Sharon: That’s interesting. When I think of a reliquary, I think of exactly what you’re saying, but without the jewelry—a piece of bone, hair, whatever, that people venerate. 

Barbara: Yeah, absolutely.

Sharon: How do you incorporate it? You’re saying for this piece you put it in a locket, but how else have you incorporated it? 

Barbara: Pretty much lockets, things that open. I have another piece I made that was based on a monk. I found a little porcelain painter’s image—it was about three inches tall—at a flea market years ago. I could hardly afford it. It was hand-painted porcelain. I kept it in my bench drawer for years, 20 years probably, and one day I pulled it out and thought, “You know, this monk needs to be seen.” So, I made a beautiful locket. It’s probably about four inches long that you too can display it on your desk. It has little doors that open, and you can hang it on your wall or you can wear it. It’s a very large piece, obviously, if you’re going to wear it, but it’s a statement piece and it’s very precious.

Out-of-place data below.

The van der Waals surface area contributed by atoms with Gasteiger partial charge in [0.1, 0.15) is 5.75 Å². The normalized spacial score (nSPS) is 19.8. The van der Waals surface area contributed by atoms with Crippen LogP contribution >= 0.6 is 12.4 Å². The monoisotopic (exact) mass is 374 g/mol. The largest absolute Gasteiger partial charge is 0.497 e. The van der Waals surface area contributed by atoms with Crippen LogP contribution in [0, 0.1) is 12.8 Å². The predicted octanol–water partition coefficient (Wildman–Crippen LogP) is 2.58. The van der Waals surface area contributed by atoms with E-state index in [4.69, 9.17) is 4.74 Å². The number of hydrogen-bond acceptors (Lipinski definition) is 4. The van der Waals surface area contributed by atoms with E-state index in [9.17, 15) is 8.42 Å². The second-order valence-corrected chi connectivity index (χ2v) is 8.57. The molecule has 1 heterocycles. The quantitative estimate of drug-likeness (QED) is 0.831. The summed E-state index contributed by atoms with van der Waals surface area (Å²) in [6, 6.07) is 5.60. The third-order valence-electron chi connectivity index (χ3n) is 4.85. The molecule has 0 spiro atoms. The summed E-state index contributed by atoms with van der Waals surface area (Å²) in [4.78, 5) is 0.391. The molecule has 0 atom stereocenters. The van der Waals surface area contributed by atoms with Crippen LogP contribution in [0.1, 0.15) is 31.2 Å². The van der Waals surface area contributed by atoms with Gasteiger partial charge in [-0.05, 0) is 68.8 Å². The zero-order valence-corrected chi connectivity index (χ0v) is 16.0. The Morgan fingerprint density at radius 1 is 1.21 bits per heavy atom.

I did this piece actually about 10 years ago after living through the AIDS crisis. My friend, one of my clients, looked at this monk and said, “I know who that is.” I did the research. It’s on my blog. It is this monk who was from a very wealthy family that gave his life to treat lepers in Spain. He was the patron saint of healers. It touched me so deeply that I was creating this piece after everything I’d watched and lived through with Covid, with the AIDS crisis.

Sharon: Wow! Do pieces hit you as you’re going through a flea market? Do they hit you and you say, “That would be perfect”? How is that?